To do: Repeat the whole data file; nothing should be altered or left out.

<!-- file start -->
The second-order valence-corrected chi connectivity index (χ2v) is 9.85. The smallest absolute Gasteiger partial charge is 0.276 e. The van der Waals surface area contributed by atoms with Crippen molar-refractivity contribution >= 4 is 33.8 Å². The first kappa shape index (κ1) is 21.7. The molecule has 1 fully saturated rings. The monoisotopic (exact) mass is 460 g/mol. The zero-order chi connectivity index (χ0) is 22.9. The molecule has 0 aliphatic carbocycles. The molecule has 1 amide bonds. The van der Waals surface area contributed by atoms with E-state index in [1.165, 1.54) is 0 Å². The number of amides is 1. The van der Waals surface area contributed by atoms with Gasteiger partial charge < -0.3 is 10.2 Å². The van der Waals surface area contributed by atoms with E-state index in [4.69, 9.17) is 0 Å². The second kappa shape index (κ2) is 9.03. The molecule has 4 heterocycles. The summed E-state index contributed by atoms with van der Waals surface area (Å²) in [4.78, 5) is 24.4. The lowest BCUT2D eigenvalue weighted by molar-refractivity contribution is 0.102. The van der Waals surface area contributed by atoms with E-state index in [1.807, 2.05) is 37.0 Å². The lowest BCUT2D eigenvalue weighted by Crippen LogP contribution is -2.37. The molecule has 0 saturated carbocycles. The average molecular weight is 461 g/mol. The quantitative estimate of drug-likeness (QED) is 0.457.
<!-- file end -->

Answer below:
The second-order valence-corrected chi connectivity index (χ2v) is 9.85. The smallest absolute Gasteiger partial charge is 0.276 e. The van der Waals surface area contributed by atoms with Crippen molar-refractivity contribution >= 4 is 33.8 Å². The first kappa shape index (κ1) is 21.7. The molecule has 1 fully saturated rings. The monoisotopic (exact) mass is 460 g/mol. The zero-order chi connectivity index (χ0) is 22.9. The molecule has 0 aliphatic carbocycles. The molecule has 1 amide bonds. The van der Waals surface area contributed by atoms with E-state index in [1.165, 1.54) is 0 Å². The number of amides is 1. The van der Waals surface area contributed by atoms with Gasteiger partial charge < -0.3 is 10.2 Å². The van der Waals surface area contributed by atoms with E-state index in [4.69, 9.17) is 0 Å². The second kappa shape index (κ2) is 9.03. The molecule has 4 heterocycles. The summed E-state index contributed by atoms with van der Waals surface area (Å²) in [4.78, 5) is 24.4. The lowest BCUT2D eigenvalue weighted by molar-refractivity contribution is 0.102. The van der Waals surface area contributed by atoms with E-state index in [1.807, 2.05) is 37.0 Å². The lowest BCUT2D eigenvalue weighted by Crippen LogP contribution is -2.37. The molecule has 0 saturated carbocycles. The average molecular weight is 461 g/mol. The quantitative estimate of drug-likeness (QED) is 0.457.